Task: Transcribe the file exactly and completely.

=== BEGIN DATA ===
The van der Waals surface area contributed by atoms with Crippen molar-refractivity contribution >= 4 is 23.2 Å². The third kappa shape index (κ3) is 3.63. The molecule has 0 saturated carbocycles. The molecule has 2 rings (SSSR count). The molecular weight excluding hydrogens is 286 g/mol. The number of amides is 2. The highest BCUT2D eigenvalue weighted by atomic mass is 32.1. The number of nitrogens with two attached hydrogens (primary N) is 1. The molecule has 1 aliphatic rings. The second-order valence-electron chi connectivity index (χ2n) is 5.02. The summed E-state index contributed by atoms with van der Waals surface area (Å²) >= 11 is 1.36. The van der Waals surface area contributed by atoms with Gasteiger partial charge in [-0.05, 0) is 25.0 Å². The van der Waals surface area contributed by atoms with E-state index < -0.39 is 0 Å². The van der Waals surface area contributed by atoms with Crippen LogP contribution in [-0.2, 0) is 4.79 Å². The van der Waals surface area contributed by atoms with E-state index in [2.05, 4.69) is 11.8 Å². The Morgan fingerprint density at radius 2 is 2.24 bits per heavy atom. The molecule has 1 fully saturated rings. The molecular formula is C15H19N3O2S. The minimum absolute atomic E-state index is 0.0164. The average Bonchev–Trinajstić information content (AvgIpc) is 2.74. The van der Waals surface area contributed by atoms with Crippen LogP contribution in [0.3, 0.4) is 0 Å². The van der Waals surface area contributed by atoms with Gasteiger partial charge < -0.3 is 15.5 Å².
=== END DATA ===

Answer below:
The van der Waals surface area contributed by atoms with Crippen molar-refractivity contribution >= 4 is 23.2 Å². The third kappa shape index (κ3) is 3.63. The molecule has 0 saturated carbocycles. The molecule has 2 rings (SSSR count). The molecular weight excluding hydrogens is 286 g/mol. The number of amides is 2. The highest BCUT2D eigenvalue weighted by atomic mass is 32.1. The number of nitrogens with two attached hydrogens (primary N) is 1. The molecule has 1 aliphatic rings. The second-order valence-electron chi connectivity index (χ2n) is 5.02. The summed E-state index contributed by atoms with van der Waals surface area (Å²) >= 11 is 1.36. The van der Waals surface area contributed by atoms with Gasteiger partial charge in [-0.05, 0) is 25.0 Å². The van der Waals surface area contributed by atoms with E-state index < -0.39 is 0 Å². The van der Waals surface area contributed by atoms with Crippen LogP contribution in [-0.2, 0) is 4.79 Å². The van der Waals surface area contributed by atoms with E-state index in [2.05, 4.69) is 11.8 Å². The Morgan fingerprint density at radius 2 is 2.24 bits per heavy atom. The molecule has 1 fully saturated rings. The molecular formula is C15H19N3O2S. The minimum absolute atomic E-state index is 0.0164. The average Bonchev–Trinajstić information content (AvgIpc) is 2.74. The van der Waals surface area contributed by atoms with Crippen LogP contribution in [0.3, 0.4) is 0 Å². The van der Waals surface area contributed by atoms with Gasteiger partial charge < -0.3 is 15.5 Å².